Kelti Cameron | CUPE Staff

Migrante Canada is a Canada-wide alliance of Filipino migrant and immigrant organizations. Working with CUPE 40, a local representing education workers in Calgary, they created a Global Justice Fund project in 2021 called Undocumented Workers are Workers - Regularize Now! which supports their organizing program.

Organizers reach out to temporary foreign workers and convene workshops about their rights and how to assert these rights. Lately, Migrante Canada has been focusing on meeting with undocumented non-status workers to learn about their experiences, provide guidance to support their organizing efforts, and find ways to share workers’ stories without putting them at risk.

It is political

Migrante Canada Director Marco Luciano says the importance of this project with CUPE is political. “As migrants working in a host country like Canada, we truly see ourselves as part of the workforce and therefore we should also be part of the labour movement.”

He believes it is crucial to connect with organized labour in different sectors to really build solidarity and an understanding of the role migrants play in the country, as they are part of our communities and will likely keep working here.

Since the 1800s, Canada’s colonial project has been dependent on migrant labour. Migrant workers built the Canadian Pacific Railway, as well as major urban centers across the country. 

Two centuries later, even our food security depends on migrant labour. When COVID-19 hit, farmers from southern Ontario and central Alberta lobbied the federal government to let migrant farm workers come into Canada, because they could not plant and harvest food without them.

The Canadian government is taking the wrong approach to claims of a future labour shortage by relying on the recently expanded Temporary Foreign Worker Program (TFWP). In sectors such as accommodation and food services, construction, long-term care and hospitals, and in some manufacturing industries, up to 30% of the workforce can be temporary foreign workers. Instead, labour activists say the government should be encouraging employers to incentivize workers, and provide higher wages and better working conditions.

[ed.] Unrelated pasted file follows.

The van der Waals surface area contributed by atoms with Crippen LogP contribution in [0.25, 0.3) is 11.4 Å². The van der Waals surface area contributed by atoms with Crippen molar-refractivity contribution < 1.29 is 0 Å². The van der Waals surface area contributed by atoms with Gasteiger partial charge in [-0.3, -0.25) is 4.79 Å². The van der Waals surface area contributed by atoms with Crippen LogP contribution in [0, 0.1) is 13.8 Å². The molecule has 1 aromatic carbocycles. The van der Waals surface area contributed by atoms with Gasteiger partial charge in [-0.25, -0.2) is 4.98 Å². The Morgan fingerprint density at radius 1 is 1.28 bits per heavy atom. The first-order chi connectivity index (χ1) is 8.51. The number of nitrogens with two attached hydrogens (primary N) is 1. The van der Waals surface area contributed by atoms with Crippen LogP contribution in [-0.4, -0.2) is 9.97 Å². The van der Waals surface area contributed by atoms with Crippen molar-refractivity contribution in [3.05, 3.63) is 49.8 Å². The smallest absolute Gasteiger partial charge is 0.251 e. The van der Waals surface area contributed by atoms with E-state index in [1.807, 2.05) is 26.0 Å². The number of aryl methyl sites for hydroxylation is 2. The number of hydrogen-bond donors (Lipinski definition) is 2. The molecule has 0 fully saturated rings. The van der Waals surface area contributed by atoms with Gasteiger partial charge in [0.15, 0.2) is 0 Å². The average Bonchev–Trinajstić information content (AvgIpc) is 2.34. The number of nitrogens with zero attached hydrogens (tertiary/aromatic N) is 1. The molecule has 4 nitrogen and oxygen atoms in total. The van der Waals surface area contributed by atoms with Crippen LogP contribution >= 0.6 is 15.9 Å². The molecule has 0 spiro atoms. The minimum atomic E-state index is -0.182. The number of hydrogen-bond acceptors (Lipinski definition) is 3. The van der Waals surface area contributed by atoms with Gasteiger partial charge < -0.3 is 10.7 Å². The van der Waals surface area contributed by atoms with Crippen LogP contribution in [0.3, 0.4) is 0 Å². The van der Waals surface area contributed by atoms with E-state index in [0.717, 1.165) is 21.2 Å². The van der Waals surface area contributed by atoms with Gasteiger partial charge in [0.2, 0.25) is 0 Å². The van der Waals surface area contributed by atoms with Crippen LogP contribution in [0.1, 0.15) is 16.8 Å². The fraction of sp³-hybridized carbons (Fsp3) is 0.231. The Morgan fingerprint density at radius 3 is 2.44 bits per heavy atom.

Global migration is big business. In Canada alone, Filipino migrants and immigrants send over $1 billion a year to the Philippines. “It has become a systemic way of making profit from people — from migrant workers,” Luciano says. He adds that our profit-driven economy engages in the “trade” of people and benefits from recruiting and deporting migrant labour.

Temporary foreign worker programs prey on the vulnerability of migrants to ‘lower the bar’ and establish low wages and poor working conditions for the entire working class. According to Luciano, temporary foreign worker programs exist “precisely to divide workers because one worker is cheaper than the other.” Canada is one of the major players in the world using and abusing migrant labour.

In fact, most migrants do not want to leave their countries of origin to start a new life somewhere else. Poverty and joblessness, as well as the search for safety and stability because of violence, military occupation, war, or the climate crisis are all driving forces behind their need to leave home. And their desperation to earn money in Canada and to support family abroad forces them into jobs under conditions that less vulnerable workers — workers who are not in fear of being deported — simply won’t accept.